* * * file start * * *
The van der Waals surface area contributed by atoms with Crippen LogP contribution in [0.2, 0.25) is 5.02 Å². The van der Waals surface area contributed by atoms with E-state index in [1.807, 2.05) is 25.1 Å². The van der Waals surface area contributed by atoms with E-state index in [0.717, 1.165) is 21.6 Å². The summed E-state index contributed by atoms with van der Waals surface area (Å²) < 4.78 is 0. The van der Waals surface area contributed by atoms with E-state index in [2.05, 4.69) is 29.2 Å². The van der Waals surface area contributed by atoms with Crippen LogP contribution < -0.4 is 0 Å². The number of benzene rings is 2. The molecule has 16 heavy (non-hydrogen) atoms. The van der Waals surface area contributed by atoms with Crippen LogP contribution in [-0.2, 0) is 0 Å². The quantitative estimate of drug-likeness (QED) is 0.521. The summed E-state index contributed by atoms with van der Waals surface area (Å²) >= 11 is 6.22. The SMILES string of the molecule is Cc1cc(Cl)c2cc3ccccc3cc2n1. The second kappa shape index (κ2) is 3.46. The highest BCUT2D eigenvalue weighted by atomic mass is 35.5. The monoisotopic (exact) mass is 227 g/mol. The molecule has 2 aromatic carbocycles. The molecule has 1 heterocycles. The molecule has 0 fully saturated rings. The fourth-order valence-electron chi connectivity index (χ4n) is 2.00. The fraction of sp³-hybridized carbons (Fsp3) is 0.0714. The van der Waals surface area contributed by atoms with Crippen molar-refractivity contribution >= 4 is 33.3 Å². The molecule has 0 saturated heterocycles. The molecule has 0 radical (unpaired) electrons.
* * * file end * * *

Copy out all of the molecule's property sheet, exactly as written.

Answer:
The van der Waals surface area contributed by atoms with Crippen LogP contribution in [0.2, 0.25) is 5.02 Å². The van der Waals surface area contributed by atoms with E-state index in [1.807, 2.05) is 25.1 Å². The van der Waals surface area contributed by atoms with E-state index in [0.717, 1.165) is 21.6 Å². The summed E-state index contributed by atoms with van der Waals surface area (Å²) < 4.78 is 0. The van der Waals surface area contributed by atoms with E-state index in [2.05, 4.69) is 29.2 Å². The van der Waals surface area contributed by atoms with Crippen LogP contribution < -0.4 is 0 Å². The number of benzene rings is 2. The molecule has 16 heavy (non-hydrogen) atoms. The van der Waals surface area contributed by atoms with Crippen LogP contribution in [-0.2, 0) is 0 Å². The quantitative estimate of drug-likeness (QED) is 0.521. The summed E-state index contributed by atoms with van der Waals surface area (Å²) >= 11 is 6.22. The SMILES string of the molecule is Cc1cc(Cl)c2cc3ccccc3cc2n1. The second kappa shape index (κ2) is 3.46. The highest BCUT2D eigenvalue weighted by atomic mass is 35.5. The monoisotopic (exact) mass is 227 g/mol. The molecule has 2 aromatic carbocycles. The molecule has 1 heterocycles. The molecule has 0 fully saturated rings. The fourth-order valence-electron chi connectivity index (χ4n) is 2.00. The fraction of sp³-hybridized carbons (Fsp3) is 0.0714. The van der Waals surface area contributed by atoms with Crippen molar-refractivity contribution >= 4 is 33.3 Å². The molecule has 0 saturated heterocycles. The molecule has 0 radical (unpaired) electrons.